If being your own boss is the dream you’re finally living, make sure it’s properly protected with our top tips below.
- You don’t know the worth of your services
Accurate pricing is probably the toughest part of the job to crack. You don’t want to charge too little as you’ll end up with work that’s not worth your time, and charging too much could make it difficult to find suitable clients. Taking the time to do thorough research will end up paying for itself. Find out what freelancers in your industry are charging, and price accordingly.
Hint: Charge per project, not per hour. Why? Imagine finishing a job in half the time you’d set aside. Sounds great, but it also means you’re cutting your earnings in half. Charging per project helps safeguard against the unforeseeable.
- You’ve forgotten about your tax bill
The last thing you want is to be caught short at the end of the tax year. Squirreling away some cash per pay packet will ensure you have enough to cover your tax bill, and if you’re really good, have a little left over to treat yourself. If you’re unaccustomed to taking care of your finances in such a meticulous way, the technical things can sometimes sneak up on you. The key to success? Plan, plan, and plan again. To get an idea of what you’ll need to pay and when, speak to an accountant in the early stages of your business rather than at year-end as it’ll stand you in good stead for the whole year, and your stress levels will thank you for it.
- You don’t have the right insurance in place
Yes, insurance matters. In fact, sometimes it’s essential depending on your industry, and will always serve as peace of mind if the worst should happen. For example, if a client decides the work you’ve produced isn’t up to scratch and has cost the business money, having professional indemnity insurance cover in place can help cover the cost of expensive legal fees.
- Your web presence is an afterthought
Much like doing thorough research to price your services accurately, investing time in your web presence will pay for itself. Take time to establish your voice on social media. Start a blog where you can practice, write about, and show off your skills in a public space. Make sure your website looks clean and sharp, and that your work or portfolio is easily accessible. Think of it this way – you only get one chance to make a first impression. If you’d hesitate to hire yourself, maybe it’s time to redecorate.
- Breaks? What breaks?
If you’re fully invested in a project and love the work you’re doing, it’s easy to lose track of time. Make sure you take regular breaks to keep your output running at maximum capacity. That could mean stretching your legs every couple of hours, or if you’re working long days to hit a deadline, don’t be afraid to take a whole day to yourself midweek once the project is finished. Some regular you-time will go a long way, and you’ll find yourself working smarter, and harder, because of it.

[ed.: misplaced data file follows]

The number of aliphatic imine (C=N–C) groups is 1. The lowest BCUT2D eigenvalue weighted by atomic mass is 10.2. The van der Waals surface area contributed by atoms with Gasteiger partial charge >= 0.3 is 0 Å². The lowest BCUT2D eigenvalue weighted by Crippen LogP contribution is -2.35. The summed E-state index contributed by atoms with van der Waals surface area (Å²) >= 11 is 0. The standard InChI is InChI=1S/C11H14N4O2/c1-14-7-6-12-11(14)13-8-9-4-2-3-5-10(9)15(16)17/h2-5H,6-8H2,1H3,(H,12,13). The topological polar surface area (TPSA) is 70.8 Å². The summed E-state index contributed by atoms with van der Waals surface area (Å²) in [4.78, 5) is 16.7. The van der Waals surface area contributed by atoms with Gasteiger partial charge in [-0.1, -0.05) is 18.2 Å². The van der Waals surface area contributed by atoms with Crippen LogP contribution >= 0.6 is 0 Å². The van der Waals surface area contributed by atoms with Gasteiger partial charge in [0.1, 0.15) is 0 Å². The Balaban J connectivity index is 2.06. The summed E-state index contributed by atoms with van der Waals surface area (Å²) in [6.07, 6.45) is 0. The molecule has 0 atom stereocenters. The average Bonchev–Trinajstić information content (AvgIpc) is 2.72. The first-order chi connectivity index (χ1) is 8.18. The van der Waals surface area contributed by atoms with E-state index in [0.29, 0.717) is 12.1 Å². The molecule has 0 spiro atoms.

Hint: If a project overruns, or you’ve been asked to take on extra work, remember to adjust your pricing to match. If you’re uncomfortable with bringing the subject of money up, make sure there’s a clause in your contract that covers it. It’ll save you from having any potentially awkward conversations, not to mention the time and money wasted on renegotiating.
- Everything gets left to the last minute
Being your own boss takes restraint and self-discipline. Boiled down, you’re responsible for your time and the quality of work being produced. Leaving everything to the last minute puts both of these things in jeopardy – and if you’d like to be on the client’s speed dial for any future projects, treat your day like a regular workday. Leaving your house at 9am and returning five minutes later to ‘start work at your workplace’ may help you get into the swing of things. Although it’ll take some getting used to, a routine will be nothing but beneficial.
- Don’t just take their word for it…
If you’re new to freelancing, you might be anxious to snap up any opportunity that comes your way. That could mean working for less than you thought, or it could mean that you’re willing to accept payment once the job is complete. But what if the unthinkable happens, and the client becomes unreachable once they’ve received your work? Make sure this doesn’t happen by asking for half now, half later. It’s an entirely reasonable, sensible way to do business, and puts everyone’s mind at rest.
- You’re not actively asking for referrals
Clinching some high-profile clients and contracts might look great on a portfolio, but they’re incomplete without a referral, recommendation or testimonial. If you’ve slaved for hours perfecting your work to the highest standard, don’t be afraid to ask for some recognition. Imagine getting a call one day saying you’ve come highly recommended – it beats cold emailing your details over to prospective clients any day.